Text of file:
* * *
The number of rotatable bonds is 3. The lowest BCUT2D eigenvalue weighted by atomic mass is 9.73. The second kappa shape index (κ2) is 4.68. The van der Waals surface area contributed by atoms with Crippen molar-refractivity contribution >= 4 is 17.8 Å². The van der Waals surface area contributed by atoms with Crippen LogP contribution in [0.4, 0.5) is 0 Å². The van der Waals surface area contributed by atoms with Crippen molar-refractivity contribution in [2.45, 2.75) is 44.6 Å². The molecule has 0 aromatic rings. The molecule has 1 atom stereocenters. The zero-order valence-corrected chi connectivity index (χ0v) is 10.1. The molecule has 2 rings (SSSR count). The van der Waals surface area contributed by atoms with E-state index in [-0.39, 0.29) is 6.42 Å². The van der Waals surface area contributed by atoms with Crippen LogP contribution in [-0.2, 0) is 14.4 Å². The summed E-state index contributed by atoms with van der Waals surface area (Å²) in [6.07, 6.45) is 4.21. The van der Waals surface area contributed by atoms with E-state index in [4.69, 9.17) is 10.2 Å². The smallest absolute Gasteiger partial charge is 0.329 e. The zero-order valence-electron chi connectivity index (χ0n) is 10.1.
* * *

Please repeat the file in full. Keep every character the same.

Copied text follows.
The number of rotatable bonds is 3. The lowest BCUT2D eigenvalue weighted by atomic mass is 9.73. The second kappa shape index (κ2) is 4.68. The van der Waals surface area contributed by atoms with Crippen molar-refractivity contribution >= 4 is 17.8 Å². The van der Waals surface area contributed by atoms with Crippen LogP contribution in [0.4, 0.5) is 0 Å². The van der Waals surface area contributed by atoms with Crippen molar-refractivity contribution in [2.45, 2.75) is 44.6 Å². The molecule has 0 aromatic rings. The molecule has 1 atom stereocenters. The zero-order valence-corrected chi connectivity index (χ0v) is 10.1. The molecule has 2 rings (SSSR count). The van der Waals surface area contributed by atoms with E-state index in [-0.39, 0.29) is 6.42 Å². The van der Waals surface area contributed by atoms with Crippen LogP contribution in [-0.2, 0) is 14.4 Å². The summed E-state index contributed by atoms with van der Waals surface area (Å²) in [6.07, 6.45) is 4.21. The van der Waals surface area contributed by atoms with E-state index in [4.69, 9.17) is 10.2 Å². The smallest absolute Gasteiger partial charge is 0.329 e. The zero-order valence-electron chi connectivity index (χ0n) is 10.1.